by Dr. Mo Lerner

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I was recently asked to review the tragic case of a large woman who was so fearful of the " hassle" of medical intervention that -- exacerbated by the insensitive treatment by some in the medical system -- she deteriorated and died unnecessarily. If there is one thing that is true of many or most, fat people it is fear of seeing the doctor. As a physician I am ashamed to acknowledge that the vast majority of my colleagues attribute most medical problems in large people to weight. The more people seek help, the more they are frustrated by the suggestion that nothing will resolve unless and until they lose weight. In fairness, obesity can aggravate or lead to some medical problems, but it most certainly is not the source of all (medical) evil.

Another dilemma that leads many large people to avoid seeking medical help is the embarrassment and discomfort of undergoing diagnostic testing. This is especially true of invasive procedures such as endoscopy or biopsy procedures. "Will I fit into the gown, break the machine or be humiliated in front of the staff?." These are all common concerns.

I encourage you never to ignore abnormal symptoms or avoid important diagnostic testing. You can be accommodated if you are aware of what is involved. In this issue I will focus on the new technologies of gastrointestinal diagnostics so that you know what to expect.

Some people have a history of large (lower) bowel problems. If stool is abnormal in consistency, shape, or timing of evacuation, or if one has varying amounts of bleeding or dark colored feces, there might be trouble brewing. In order to assess for abnormal growths (polyps), inflammation (e.g. colitis) or tumors amongst other aberrations, doctors may want to slip a long flexible hose in the rectum. A direct view is possible by means of fiber optic technology.

For the week leading up to the procedure patients are advised not to take any iron containing vitamins or aspirin products. These may cause oozing, that might confuse the outcome of the test or actually promote bleeding during or after the procedure.

Approximately 24 hours prior to the test resign yourself to clear fluids, lots of clear fluids! Clear soups, juices, carbonated beverages, gelatin, tea, coffee, and even hard sugar candies are acceptable. The key in preparation is to clean out your bowel and that means you will have to take a powerful laxative. Sweetened Senna is a natural plant bowel stimulant and is commonly consumed in a dark liquid form. Also very popular is Phospho-Soda which tastes like concentrated sea water. A small bottle is usually taken in the morning and then again at supper time with a glass or two of Ginger Ale (which hides the taste temporarily).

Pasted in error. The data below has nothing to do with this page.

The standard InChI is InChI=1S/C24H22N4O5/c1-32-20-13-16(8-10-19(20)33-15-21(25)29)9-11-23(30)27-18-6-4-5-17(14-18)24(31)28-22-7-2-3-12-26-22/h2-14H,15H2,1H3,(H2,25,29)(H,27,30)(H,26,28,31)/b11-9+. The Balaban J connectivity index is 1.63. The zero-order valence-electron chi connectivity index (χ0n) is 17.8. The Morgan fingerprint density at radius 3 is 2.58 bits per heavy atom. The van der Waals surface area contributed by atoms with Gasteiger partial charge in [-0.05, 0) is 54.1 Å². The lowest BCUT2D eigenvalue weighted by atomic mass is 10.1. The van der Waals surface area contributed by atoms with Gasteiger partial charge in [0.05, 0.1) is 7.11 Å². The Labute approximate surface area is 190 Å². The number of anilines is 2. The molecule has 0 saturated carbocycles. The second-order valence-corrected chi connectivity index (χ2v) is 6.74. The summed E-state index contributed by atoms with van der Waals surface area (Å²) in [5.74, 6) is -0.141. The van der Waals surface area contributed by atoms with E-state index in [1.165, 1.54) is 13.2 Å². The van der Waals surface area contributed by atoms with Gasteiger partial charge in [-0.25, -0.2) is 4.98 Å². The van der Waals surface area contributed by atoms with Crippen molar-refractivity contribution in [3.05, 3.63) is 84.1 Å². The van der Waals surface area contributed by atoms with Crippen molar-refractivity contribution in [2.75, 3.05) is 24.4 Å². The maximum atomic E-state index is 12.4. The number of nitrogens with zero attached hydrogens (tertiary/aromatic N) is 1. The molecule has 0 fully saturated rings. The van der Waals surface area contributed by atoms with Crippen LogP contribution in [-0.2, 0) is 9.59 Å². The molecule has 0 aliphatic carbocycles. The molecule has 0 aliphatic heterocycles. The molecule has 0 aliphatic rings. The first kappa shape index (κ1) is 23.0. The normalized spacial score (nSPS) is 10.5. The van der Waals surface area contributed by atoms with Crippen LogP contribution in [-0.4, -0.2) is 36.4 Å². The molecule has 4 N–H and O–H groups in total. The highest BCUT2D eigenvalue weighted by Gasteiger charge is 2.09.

Be prepared for some nasty diarrhea to keep you running to the bathroom every half hour or so and watch the toilet bowl to make sure that a very liquidy, often yellowish, fluid is all that remains in your bowel. Too much fecal material left in the bowel will muck up the procedure, rendering it ineffective. Once midnight comes you should have nothing at all to eat or drink (with the exception of a tiny gulp of water with any regular medication you are supposed to take on a daily basis). Hide your tooth brush and coffee cup to make sure you don't unconsciously drink in the morning.

Make sure that your doctor and the institution where your test(s) will be done are aware of your special requirements. This might include a chair without arms to sit in and a hospital bed on wheels (as opposed to a thin hard stretcher), which will serve as the berth for both the procedure and your recovery,

Although many examining gowns are available for purchase by a variety of outlets that supply people of size, most major institutions now carry large sizes in stock. Regardless of whether you encounter nurses and ancillary staff that are sensitive to your predicament, tell yourself that from this moment on nothing else matters but your health and comfort.

Once in the procedure room you will likely receive a short-acting sedative and pain killer combination by intravenous injection. Even if you have a sleep disorder like sleep apnea or a heart condition there is little reason for worry. Midazolam and Fentanyl are drugs whose effects are short-acting or can be rapidly reversed, if necessary, by an antidote. Be prepared to lie on your side --usually the left-- and ask to actually watch the procedure on a TV screen. It is a very interesting diversion, and makes for engaging conversation (how often can one say they have seen their insides "live" and "in action"?).

As the scope moves into the colon, air is used to inflate the area for a better view. The air, as well as the movement of the scope at kinks in the bowel, may cause cramps and the doctor will press on your abdomen or ask you to move on your back to allow easier passage. The procedure is surprisingly brief, lasting about fifteen minutes. Your speech may be slurred for a half hour or so and you can expect some bloating and cramps. Be prepared to blow gas for an hour or two as you get rid of the air trapped during the procedure. Roll around on your bed with your bottom elevated and don't be shy about letting loose with some "rippers'; you will feel relief shortly.